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jacket

  1. Making & Mending - DIY Telephone Cables

    Modern telephone cords have been in use for a long time, with little change since their invention in the 1970s. Finding phone cords in the store can be tricky today; many stores have stopped carrying telephone cables since so many people only use cell phones now. This rings especially true for coiled handset cords. With these cables becoming rarer, sometimes it is better to repair rather than replace them. Other times, users may just need a cable not available in a standard length.

    There is a bit of variation with different connectors available, as well as different wiring schemes (called pinouts) for the smaller wires inside the main cord. This guide will cover how to attach a connector to the end of bare phone cable and the difference between wiring pinouts.

    Step 1: Gathering the Supplies

    There are a few simple supplies that will be needed for an installation or repair. The key components are the bare phone cable and the correct type of connectors. There are three main types of connectors that can be used. RJ12 is the most common, being used on flat line cords that connect the base of a telephone to the wall. RJ11 is an older version of RJ12, and they are the same size. The difference is that RJ11 uses four internal wires (called conductors) while RJ12 uses six. RJ12 is backwards compatible with RJ11, but RJ11 will not work with RJ12.

    Coiled handset

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  2. Cable Jackets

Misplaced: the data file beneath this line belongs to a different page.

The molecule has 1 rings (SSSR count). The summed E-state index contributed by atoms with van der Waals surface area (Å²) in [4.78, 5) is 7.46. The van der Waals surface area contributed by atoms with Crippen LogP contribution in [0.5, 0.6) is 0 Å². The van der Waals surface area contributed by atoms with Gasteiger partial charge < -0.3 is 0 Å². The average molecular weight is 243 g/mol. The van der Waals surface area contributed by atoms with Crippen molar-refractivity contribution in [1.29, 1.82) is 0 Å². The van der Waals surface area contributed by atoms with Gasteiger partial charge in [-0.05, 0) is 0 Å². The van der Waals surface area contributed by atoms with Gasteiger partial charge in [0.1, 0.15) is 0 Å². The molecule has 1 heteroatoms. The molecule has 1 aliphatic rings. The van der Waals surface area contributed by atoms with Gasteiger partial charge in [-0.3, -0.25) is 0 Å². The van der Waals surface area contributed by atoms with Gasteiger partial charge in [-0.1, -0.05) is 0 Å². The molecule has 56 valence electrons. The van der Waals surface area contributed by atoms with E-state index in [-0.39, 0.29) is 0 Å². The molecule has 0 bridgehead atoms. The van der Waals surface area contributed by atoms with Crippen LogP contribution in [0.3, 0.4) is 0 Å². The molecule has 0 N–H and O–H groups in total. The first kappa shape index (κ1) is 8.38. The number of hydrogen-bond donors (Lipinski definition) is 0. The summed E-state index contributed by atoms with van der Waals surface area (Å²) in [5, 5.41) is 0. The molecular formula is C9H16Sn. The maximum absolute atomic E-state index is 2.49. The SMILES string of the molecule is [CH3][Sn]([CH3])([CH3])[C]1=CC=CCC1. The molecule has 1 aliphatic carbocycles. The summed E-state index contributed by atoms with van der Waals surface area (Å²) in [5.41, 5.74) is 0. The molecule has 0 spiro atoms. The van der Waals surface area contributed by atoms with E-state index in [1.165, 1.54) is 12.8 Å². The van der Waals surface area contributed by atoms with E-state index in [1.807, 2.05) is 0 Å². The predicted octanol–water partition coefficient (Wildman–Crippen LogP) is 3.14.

There are a few key terms that apply to all cables, one of the main ones being the type of jacket a cable uses. The jacket is the exterior of the cable and can be made from a variety of materials. It is important to ensure that any cable has the appropriate jacket for the location it will be installed.

    PVC

    PVC (Polyvinyl Chloride), also called CMR (Communications Multipurpose, Riser), cable is the most common cable jacket. This is the type of jacket on a standard cable that you could find off-the-shelf at a store. They are designed with a degree of fire resistance to stop flames from traveling along the cables and spreading through buildings in the event of an emergency. Beyond that, PVC has no special features.

    Plenum

    Plenum cables adhere to more strict fire codes than PVC. Commonly used inside walls, ceilings, and floors, plenum cables let off non-toxic smoke when they burn. Fire safety codes often require plenum cables for commercial buildings. If you are unsure whether you need plenum cables, check with your local fire marshall.

    Outdoor

    Outdoor-rated cables are designed to be used outside, as the name implies. Used in areas such as rooftops and the sides of buildings, these cables are built to hold up against conditions that indoor cables cannot withstand, such as UV radiation (sunlight) and rainwater. If you are putting any type of cable outside, you must use a cable

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